Flattening the Pyramids (Part 1)

Long before the current Coronavirus/COVID-19 pandemic crisis started, I was compelled to begin a book project to consolidate and share ideas I’ve been developing and interrogating for about 20 years. Rather than pursuing the publication of a full manuscript, I think it makes sense for me to begin sharing what I’ve written so far in short form excerpts and give readers an opportunity to offer feedback on my thoughts. Here is my thesis statement and opening chapter, which I originally wrote in December 2019:

All hierarchical social structures have a fundamental design flaw- they are designed such that a privileged minority at the top of the hierarchy will, inevitably, exploit and oppress the majority below, within the given structure. Exploitation and oppression invariably give rise to unrest, rebellion, and, eventually, large-scale destruction. Civilization, by and large, is considered good and right, regardless of the inequities that are, by definition and design, inherent to the model, as it is structurally hierarchical. Attempts to significantly address oppressive and exploitative outcomes within the context of structural inequality are ineffective unless and until the structures themselves are dismantled and replaced with egalitarian alternatives.

Such alternatives include creating self-sufficient communities in which all members are equally valued and power is shared based on the skills and aptitudes of each member. Human organizational history (anthropology) provides us with ample evidence that indigenous cultures lived in harmony with each other and nature, prior to the advent of state societies, or civilization. Tribal groups maintained balance for hundreds of thousands of years, maintaining sustainable populations and subsisting without destructively exploiting natural resources or engaging in large-scale conflict. Scarcity and need were not significant social issues until humans began hoarding food and requiring forced labor by the underclasses for the benefit of the ruling classes. This began roughly 10-12 thousand years ago in several locations around the world- the most commonly-known site being the “Fertile Crescent,” also known as the “Cradle of Civilization.”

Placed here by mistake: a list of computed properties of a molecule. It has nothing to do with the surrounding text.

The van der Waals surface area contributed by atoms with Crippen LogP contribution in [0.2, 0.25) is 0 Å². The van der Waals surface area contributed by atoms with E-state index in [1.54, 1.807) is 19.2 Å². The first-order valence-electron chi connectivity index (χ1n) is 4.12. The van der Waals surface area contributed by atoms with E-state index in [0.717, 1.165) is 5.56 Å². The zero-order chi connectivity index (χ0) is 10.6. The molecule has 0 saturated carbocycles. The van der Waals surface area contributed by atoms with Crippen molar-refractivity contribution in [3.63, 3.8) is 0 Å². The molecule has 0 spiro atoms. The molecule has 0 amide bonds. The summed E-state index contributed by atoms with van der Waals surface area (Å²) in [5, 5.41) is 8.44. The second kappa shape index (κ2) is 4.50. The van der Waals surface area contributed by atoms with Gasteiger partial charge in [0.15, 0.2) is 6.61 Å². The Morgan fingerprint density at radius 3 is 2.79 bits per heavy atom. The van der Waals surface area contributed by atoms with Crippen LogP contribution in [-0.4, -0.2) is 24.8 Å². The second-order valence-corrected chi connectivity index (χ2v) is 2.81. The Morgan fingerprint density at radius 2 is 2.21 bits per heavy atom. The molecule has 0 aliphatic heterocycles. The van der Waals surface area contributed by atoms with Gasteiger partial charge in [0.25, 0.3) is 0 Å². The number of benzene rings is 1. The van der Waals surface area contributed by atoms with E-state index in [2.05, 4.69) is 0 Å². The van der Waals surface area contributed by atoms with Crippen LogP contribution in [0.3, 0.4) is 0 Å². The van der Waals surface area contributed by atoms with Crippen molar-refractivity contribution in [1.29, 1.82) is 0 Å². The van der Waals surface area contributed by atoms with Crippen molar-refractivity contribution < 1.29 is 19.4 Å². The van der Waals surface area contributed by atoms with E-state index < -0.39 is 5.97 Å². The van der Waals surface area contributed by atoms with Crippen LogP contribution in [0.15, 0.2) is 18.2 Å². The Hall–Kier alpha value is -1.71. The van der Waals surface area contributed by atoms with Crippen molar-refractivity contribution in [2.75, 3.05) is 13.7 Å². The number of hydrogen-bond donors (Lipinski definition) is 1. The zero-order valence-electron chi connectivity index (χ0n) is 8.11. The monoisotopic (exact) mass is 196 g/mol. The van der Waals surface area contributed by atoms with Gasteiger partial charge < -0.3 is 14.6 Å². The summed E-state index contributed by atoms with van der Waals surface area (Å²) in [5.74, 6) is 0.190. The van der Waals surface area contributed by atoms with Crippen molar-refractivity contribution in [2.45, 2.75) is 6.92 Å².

The assumption contained in modern stories about the development of hierarchical civilization is that humans are meant to be civilized- that hierarchy is the most advanced and correct way to organize ourselves, regardless of the clear and ever-present detrimental impacts of this type of organization. War, famine, epidemic and pandemic disease, mental illness, isolation, poverty, environmental degradation, overpopulation, racism, sexism, (all the –isms)., are inevitable byproducts of civilization but most accept these as products of ‘human nature,’ rather than outcomes of our dominant organizational structure. Narratives, or stories, are the primary means by which human individuals within any community learn about their roles, responsibilities, values, and potential future opportunities. It is not sufficient to unlearn harmful stories; we must convey alternative narratives that support authentic cultural transformation.

Those of us who are raised within ‘civilized’ cultures are taught from our first breath that the right way to live is within hierarchy. Children, being the most vulnerable members of any human social group, are most impacted by the power dynamics of our hierarchies. It is not surprising to me that children and youth will point out unfairness and abuses of power more readily than most adults. They haven’t yet become accustomed to the systems of oppression that most adults accept as normal within our culture.